I've just returned from the National MACRA MIPS/APM Summit in Washington, D.C., where the overarching discussion centered on how to create and implement strategies that pay physicians fairly, while controlling spending in the Medicare program. It's a question we've wrestled with for almost 20 years and a challenge we must solve.
The Medicare Access and CHIP Reauthorization Act of 2015 replaces the Sustainable Growth Rate, which was almost universally hated because of annual threats of cuts in physician payments. MIPS, the default portion of MACRA, seeks to retain the basic fee-for-service payment structure and stabilize physician payments, while at the same time requiring adjustments to the size of the payments based on a physician's ability to improve performance and control costs. The APM track is designed for providers who are already operating value-based models. Ultimately, MACRA is designed to create a healthy business model for physicians while also creating healthy populations.
As I listened to the summit's highly respected speakers, they confirmed my belief that our healthcare system has been broken. We simply cannot return to the pre-ACA world of rapidly increasing costs and declining health outcomes. We must move forward, and I believe that MACRA is a step in the right direction—even with its difficulties.
Will MACRA, MIPS and APMs Survive?
Under the Obama administration, it was easy to predict the future of MACRA. Its future in a Trump administration is less certain, but I think we have a couple of clues to its ultimate survival:
- MACRA and its component parts, MIPS and APMs, were passed with significant bipartisan support. Because of that support, it seems likely that MACRA will survive this Congress.
- Two criticisms of MACRA are the upcoming deadline for implementation and the lag time between reporting deadlines and the use of the data. Because of issues such as these and the time a new administration may need for review, we are likely to see tweaks to MACRA or slow-downs for implementation, but implementation will occur.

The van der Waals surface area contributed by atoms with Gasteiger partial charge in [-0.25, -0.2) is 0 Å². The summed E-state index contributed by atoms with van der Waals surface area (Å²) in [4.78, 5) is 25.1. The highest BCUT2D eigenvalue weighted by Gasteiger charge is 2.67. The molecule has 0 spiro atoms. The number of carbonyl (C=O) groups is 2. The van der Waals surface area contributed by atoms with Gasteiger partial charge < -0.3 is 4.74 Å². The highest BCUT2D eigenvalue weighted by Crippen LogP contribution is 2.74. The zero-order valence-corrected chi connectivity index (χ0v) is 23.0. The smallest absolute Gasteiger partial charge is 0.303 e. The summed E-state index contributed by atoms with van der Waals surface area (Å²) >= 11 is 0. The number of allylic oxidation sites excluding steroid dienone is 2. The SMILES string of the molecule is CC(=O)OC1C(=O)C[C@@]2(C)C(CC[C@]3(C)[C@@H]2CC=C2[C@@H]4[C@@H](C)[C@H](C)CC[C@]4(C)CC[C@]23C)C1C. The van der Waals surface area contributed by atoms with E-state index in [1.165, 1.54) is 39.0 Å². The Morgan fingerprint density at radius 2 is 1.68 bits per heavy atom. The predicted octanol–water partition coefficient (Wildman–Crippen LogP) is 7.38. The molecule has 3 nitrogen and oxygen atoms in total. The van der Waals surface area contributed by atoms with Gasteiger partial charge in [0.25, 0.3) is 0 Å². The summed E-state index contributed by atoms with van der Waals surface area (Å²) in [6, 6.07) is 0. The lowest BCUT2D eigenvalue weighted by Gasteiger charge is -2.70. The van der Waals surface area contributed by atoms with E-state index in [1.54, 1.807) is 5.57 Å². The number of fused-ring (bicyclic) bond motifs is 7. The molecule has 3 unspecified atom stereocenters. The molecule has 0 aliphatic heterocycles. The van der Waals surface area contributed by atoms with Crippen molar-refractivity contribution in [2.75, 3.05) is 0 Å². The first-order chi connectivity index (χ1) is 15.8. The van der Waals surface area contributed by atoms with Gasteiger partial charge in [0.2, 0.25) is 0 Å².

- Regardless of political or ideological arguments against MACRA, Mike Leavitt, former governor of Utah and HHS Secretary in the George W. Bush administration, said we must respond to the economic imperative to change. An unhealthy population with soaring medical costs is detrimental to the country's ability to compete.
- Remember why we're doing this. The old system wasn't working and devising a way to reimburse physicians fairly, control costs and improve the quality of care benefits all stakeholders.
What Action Should You Take Now?
Throughout the summit, I heard the same advice to physicians and other providers: Don't stop or slow your MACRA implementation and continue your work to meet upcoming deadlines.
We don't know how the details may change in the coming months, but you do not want to miss the opportunity for higher reimbursements because you didn't meet existing deadlines. For example, if you report to some measure or activity during 2017, you won't be hit with the 4 percent penalty. Waiting to see what happens is not a productive business strategy.
What Will the Future Hold?
Andy Slavitt, acting administrator for the Centers for Medicare and Medicaid Services, said during the summit, "Health is not partisan." I agree with him.
I also recognize that it's possible for different paths to lead to the same destination. We must, however, keep our goal in mind or risk getting lost. An old adage warns, "If you don't know where you're going, any path will take you there."
I think the Triple Aim is still an effective guidepost for us. It's beneficial to stop and remember that our ultimate goal is better care for individuals, better health for populations, and lower costs for healthcare overall.
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